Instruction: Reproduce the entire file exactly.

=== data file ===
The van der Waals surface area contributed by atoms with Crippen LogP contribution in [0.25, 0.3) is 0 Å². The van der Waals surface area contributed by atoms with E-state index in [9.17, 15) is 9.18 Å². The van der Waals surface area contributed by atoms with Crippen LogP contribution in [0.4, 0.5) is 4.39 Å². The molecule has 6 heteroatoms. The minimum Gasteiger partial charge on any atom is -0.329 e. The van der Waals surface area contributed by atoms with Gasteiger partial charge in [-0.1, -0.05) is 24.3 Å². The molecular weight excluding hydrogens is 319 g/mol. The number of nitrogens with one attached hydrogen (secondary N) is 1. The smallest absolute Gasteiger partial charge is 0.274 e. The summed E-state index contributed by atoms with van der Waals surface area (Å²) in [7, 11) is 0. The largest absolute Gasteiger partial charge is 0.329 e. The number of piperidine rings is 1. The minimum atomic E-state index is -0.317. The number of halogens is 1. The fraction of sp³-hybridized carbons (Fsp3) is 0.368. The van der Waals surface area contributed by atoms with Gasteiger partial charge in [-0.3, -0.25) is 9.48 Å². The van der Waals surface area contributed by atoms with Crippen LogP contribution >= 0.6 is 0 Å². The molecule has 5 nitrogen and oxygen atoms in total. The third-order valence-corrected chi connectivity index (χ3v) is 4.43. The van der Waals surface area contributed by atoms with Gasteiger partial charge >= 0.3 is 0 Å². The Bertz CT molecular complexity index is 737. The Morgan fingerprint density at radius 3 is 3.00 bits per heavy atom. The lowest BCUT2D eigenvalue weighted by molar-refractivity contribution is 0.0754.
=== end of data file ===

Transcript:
The van der Waals surface area contributed by atoms with Crippen LogP contribution in [0.25, 0.3) is 0 Å². The van der Waals surface area contributed by atoms with E-state index in [9.17, 15) is 9.18 Å². The van der Waals surface area contributed by atoms with Crippen LogP contribution in [0.4, 0.5) is 4.39 Å². The molecule has 6 heteroatoms. The minimum Gasteiger partial charge on any atom is -0.329 e. The van der Waals surface area contributed by atoms with Gasteiger partial charge in [-0.1, -0.05) is 24.3 Å². The molecular weight excluding hydrogens is 319 g/mol. The number of nitrogens with one attached hydrogen (secondary N) is 1. The smallest absolute Gasteiger partial charge is 0.274 e. The summed E-state index contributed by atoms with van der Waals surface area (Å²) in [7, 11) is 0. The largest absolute Gasteiger partial charge is 0.329 e. The number of piperidine rings is 1. The minimum atomic E-state index is -0.317. The number of halogens is 1. The fraction of sp³-hybridized carbons (Fsp3) is 0.368. The van der Waals surface area contributed by atoms with Gasteiger partial charge in [-0.3, -0.25) is 9.48 Å². The van der Waals surface area contributed by atoms with Crippen LogP contribution >= 0.6 is 0 Å². The molecule has 5 nitrogen and oxygen atoms in total. The third-order valence-corrected chi connectivity index (χ3v) is 4.43. The van der Waals surface area contributed by atoms with Gasteiger partial charge >= 0.3 is 0 Å². The Bertz CT molecular complexity index is 737. The Morgan fingerprint density at radius 3 is 3.00 bits per heavy atom. The lowest BCUT2D eigenvalue weighted by molar-refractivity contribution is 0.0754.